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Are there any Christian denominations...

That believe that Jesus was the soon of God, but not God incarnate?

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Anonymous

Asked by Anonymous at 8:38 PM on Sep. 24, 2013 in Religion & Beliefs

Answers (12)
  • Maybe not entire denominations, but many Christians believe Jesus was not literally God, whether they believe he was biologically/literally Son of God or merely a prophet representing that we are ALL children of God. If you research non-Trinitarianism and Unitarianism, for example, you'll find many examples of beliefs about the nature of Jesus.

    I do know that Jehovah Witnesses are not Trinitarian.

    I myself am also non- Trinitarian. I believe we are all children of God and that Jesus was a prophet, not literal Son of God.
    bandgeek521

    Answer by bandgeek521 at 9:32 PM on Sep. 24, 2013

  • This might be able to help you.

    anng.atlanta

    Answer by anng.atlanta at 9:33 PM on Sep. 24, 2013

  • Bandgeek, do you attend a church and, if so, what denomination?
    Anonymous

    Comment by Anonymous (original poster) at 10:14 PM on Sep. 24, 2013

  • I am sure there are.
    Other than that, I do not know, but you could google it.
    Dardenella

    Answer by Dardenella at 11:07 PM on Sep. 24, 2013

  • Wouldn't that be contradictory? How can He be the Son of God if He is not God? He had a physical body when He was on the earth, so He was incarnate.
    Iamgr8teful

    Answer by Iamgr8teful at 11:13 PM on Sep. 24, 2013

  • I have to respectfully disagree with the statement that many Christians do not believe that Jesus is the Son of God. From the earliest days of Christianity, believing that Jesus is God has been a defining characteristic of a Christian.
    Iamgr8teful

    Answer by Iamgr8teful at 11:15 PM on Sep. 24, 2013

  • How can I be the daughter of Kathie if I am not Kathie?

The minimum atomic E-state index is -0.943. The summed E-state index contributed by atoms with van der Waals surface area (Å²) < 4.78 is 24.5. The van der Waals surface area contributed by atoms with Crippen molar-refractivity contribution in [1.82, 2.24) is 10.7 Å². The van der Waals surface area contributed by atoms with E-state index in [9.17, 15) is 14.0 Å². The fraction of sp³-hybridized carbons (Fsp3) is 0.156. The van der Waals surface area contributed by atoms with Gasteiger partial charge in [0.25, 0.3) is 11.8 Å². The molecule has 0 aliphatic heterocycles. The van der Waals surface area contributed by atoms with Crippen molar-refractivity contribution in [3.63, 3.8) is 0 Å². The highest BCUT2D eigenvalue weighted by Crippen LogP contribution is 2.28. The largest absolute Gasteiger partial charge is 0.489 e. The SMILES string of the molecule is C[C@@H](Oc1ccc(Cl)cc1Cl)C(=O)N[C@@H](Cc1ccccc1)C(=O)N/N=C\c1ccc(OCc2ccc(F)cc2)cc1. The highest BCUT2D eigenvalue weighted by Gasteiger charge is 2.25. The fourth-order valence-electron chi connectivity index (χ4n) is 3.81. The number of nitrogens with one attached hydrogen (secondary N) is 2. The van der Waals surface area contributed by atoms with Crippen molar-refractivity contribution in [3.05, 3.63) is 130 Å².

Anonymous

    Comment by Anonymous (original poster) at 11:35 PM on Sep. 24, 2013

  • "Bandgeek, do you attend a church and, if so, what denomination?"

    I attend a Unitarian Universalist church. It's no longer a Christian denomination, although it started as a merge between Unitarian and Universalist Christians (I am both) and has progressed to be open to those of all faiths.
    bandgeek521

    Answer by bandgeek521 at 7:37 AM on Sep. 25, 2013

  • "I have to respectfully disagree with the statement that many Christians do not believe that Jesus is the Son of God. From the earliest days of Christianity, believing that Jesus is God has been a defining characteristic of a Christian."

    Nope. The nature of Jesus was heavily debated for centuries, which is why Constantine demanded the bishops come to a decision in the Nicene Council. Although the predominate view among the bishops was NOT what is believed today, it was voted in as "orthodoxy" and all other views (there were many) were considered heretical. But strains of Christianity and types of Christians have rejected the notion for as long as Christianity has been in existence.
    bandgeek521

    Answer by bandgeek521 at 7:40 AM on Sep. 25, 2013

  • Not to mention that such an idea is NOT in accordance with Jewish belief and would NOT have been preached by a Jew. Such a claim would have been seen as blasphemous and heretical in its own right within the early Jewish/Christian community. It wasn't until the Hellenization of Christianity that the deification of Jesus really took off. You can see the progression of the belief in the Gospels (all written by Gentile converts), where Jesus is first adopted/coronation ("son of God" was used in coronation rituals in early Judaism and other cultures as well) and that adoption is seen as being pushed back further and further - his baptism, his birth; until he was claimed to be pre-existent and considered first creation or fully equated with God Himself. But it was NOT something that would have been original to a Jewish rabbi or sect, as Christianity first emerged. Messiah was NEVER considered divine in Jewish thought, but POLITICAL.
    bandgeek521

    Answer by bandgeek521 at 8:08 AM on Sep. 25, 2013

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